DT Gabe Wright (Auburn) - Round 4, Pick No. 113
The Detroit Lions went into the draft without a fourth-round pick, but that changed on the final day of the event. The Lions traded away a future third-round pick to move into the fourth round, which allowed them to finally address the defensive tackle position by selecting Auburn's Gabe Wright.
Height: 6-foot-3 | Weight: 300 pounds
2011: 12 tackles, 3.0 TFL, 1.0 sack, 1 FF
2012: 19 tackles, 4.5 TFL, 1.0 sack, 2 PD
2013: 31 tackles, 8.5 TFL, 3.0 sacks
2014: 24 tackles, 4.5 TFL, 1.0 sack
Wright attended the same school (Auburn) and played the same position (defensive tackle) as former Lion Nick Fairley, and the two players are familiar with each other.
Gabe Wright said Nick Fairley was a tutor of sorts for him. Said Fairley told him comparisons would be natural, but to be his own man.— Josh Katzenstein (@jkatzenstein) May 2, 2015
What the experts are saying
Wright is raw, but he fits the profile of what the Lions are looking for in a DT. He's lengthy (6-foot-3, 300 pounds) and explosive off the snap, but his biggest weakness is maintaining leverage. He tends to get too upright in his stance and exposes his chest, which explains the lack of production at Auburn. If defensive line coach Kris Kocurek can work on his technique, I think Wright can be a solid rotational DT behind Haloti Ngata and Tyrunn Walker.
Wright is quick and tough. He has great speed off the line, allowing him to quickly get into the backfield and to the opposing quarterback. He hasn't been prone to injuries and played in every game during his career. Wright is versatile and can play as an end or tackle.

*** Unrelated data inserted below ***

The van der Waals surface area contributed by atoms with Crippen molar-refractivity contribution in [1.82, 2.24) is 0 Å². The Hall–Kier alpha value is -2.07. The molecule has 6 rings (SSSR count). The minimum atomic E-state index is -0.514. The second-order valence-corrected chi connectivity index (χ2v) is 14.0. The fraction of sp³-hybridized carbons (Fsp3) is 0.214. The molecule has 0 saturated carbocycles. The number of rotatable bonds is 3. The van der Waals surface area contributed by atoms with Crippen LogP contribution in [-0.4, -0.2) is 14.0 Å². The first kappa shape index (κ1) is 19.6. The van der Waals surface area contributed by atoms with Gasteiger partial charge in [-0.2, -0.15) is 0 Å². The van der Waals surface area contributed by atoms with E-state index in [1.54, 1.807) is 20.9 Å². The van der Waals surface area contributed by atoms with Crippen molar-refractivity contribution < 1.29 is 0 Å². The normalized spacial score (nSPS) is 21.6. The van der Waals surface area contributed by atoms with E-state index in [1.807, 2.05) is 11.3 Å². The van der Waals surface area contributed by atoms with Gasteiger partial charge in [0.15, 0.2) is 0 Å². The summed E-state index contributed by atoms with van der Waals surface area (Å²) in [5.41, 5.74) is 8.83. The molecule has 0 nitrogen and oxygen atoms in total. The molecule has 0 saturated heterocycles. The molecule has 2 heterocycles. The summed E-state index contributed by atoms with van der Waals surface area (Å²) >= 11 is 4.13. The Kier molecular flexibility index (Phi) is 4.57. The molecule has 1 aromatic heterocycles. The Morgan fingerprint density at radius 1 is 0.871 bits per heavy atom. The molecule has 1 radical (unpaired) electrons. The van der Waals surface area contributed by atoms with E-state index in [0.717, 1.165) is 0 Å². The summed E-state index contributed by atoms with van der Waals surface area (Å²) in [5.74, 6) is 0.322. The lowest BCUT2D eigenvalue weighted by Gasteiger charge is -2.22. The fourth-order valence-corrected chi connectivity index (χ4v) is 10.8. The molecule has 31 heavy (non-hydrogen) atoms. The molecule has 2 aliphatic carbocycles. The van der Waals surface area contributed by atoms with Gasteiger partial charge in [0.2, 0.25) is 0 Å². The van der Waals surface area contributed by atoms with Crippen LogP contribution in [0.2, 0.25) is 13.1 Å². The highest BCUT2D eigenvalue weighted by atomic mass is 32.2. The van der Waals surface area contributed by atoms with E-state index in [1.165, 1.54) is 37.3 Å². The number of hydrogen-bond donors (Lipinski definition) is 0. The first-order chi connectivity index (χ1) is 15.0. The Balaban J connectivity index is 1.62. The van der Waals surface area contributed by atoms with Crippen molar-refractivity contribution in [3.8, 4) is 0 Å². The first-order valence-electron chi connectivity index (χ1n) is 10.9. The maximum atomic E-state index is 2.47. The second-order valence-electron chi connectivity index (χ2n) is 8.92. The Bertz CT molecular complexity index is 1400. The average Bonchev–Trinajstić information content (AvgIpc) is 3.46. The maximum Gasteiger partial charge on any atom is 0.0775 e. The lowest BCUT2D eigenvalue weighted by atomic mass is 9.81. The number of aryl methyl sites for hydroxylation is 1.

Like Nick Fairley before him, there is some question as to whether or not Wright gives the same level of effort with each play. He's not as effective on run plays as he could be, and his drop in productivity last season could be cause for concern.
Teams have an issue with his lack of production in 2014, but his initial burst off the snap can't be dismissed. Wright has been in a defensive-line rotation at Auburn over the last two seasons, but has never really shown an ability to be a run-stuffer. Wright is a fit in a penetrating scheme, but he must continue to improve as a pass rusher.
Wright may not be a dynamic enough talent to star on his own accord at the next level. Used in a rotation, however, he could emerge as a key contributor to a pass rush. It isn't out of the question that from a statistical standpoint Wright could prove to be an even better player at the next level than he was at Auburn, especially given the frequency of passing in today's NFL.
What he brings: Wright isn't a massive space-eater, but his heavy hands and powerful punch make it tough to block him one-on-one. The 2014 team captain also has the motor and enough range to make plays outside the tackle box. While he's not a powerful bull rusher and he has average closing speed, he has the agility, hands and enough quickness to develop into a disruptive interior pass-rusher who moves quarterbacks off their spots.
Wright showed some explosiveness last season, but the regular production just did not match. He had just 17 pressures on 245 pass rush snaps for a 5.4 Pass Rushing Productivity, that ranked 32nd out of 92 draft eligible DTs. He was even less productive in run defense, with an 81st ranked 3.4 Run Stop Percentage. Wright was a reach in the fourth round with players like Grady Jarrett still on the board.
(via Draft Breakdown)
Outlook for 2015
Based on what defensive coordinator Teryl Austin has said, we should expect to see Wright play 25-30 snaps a game in a rotational role behind Haloti Ngata and Tyrunn Walker. The hope would be that Wright develops into a starter as time goes by, but at least for his rookie season, he should be a top backup and an important member of the rotation at defensive tackle.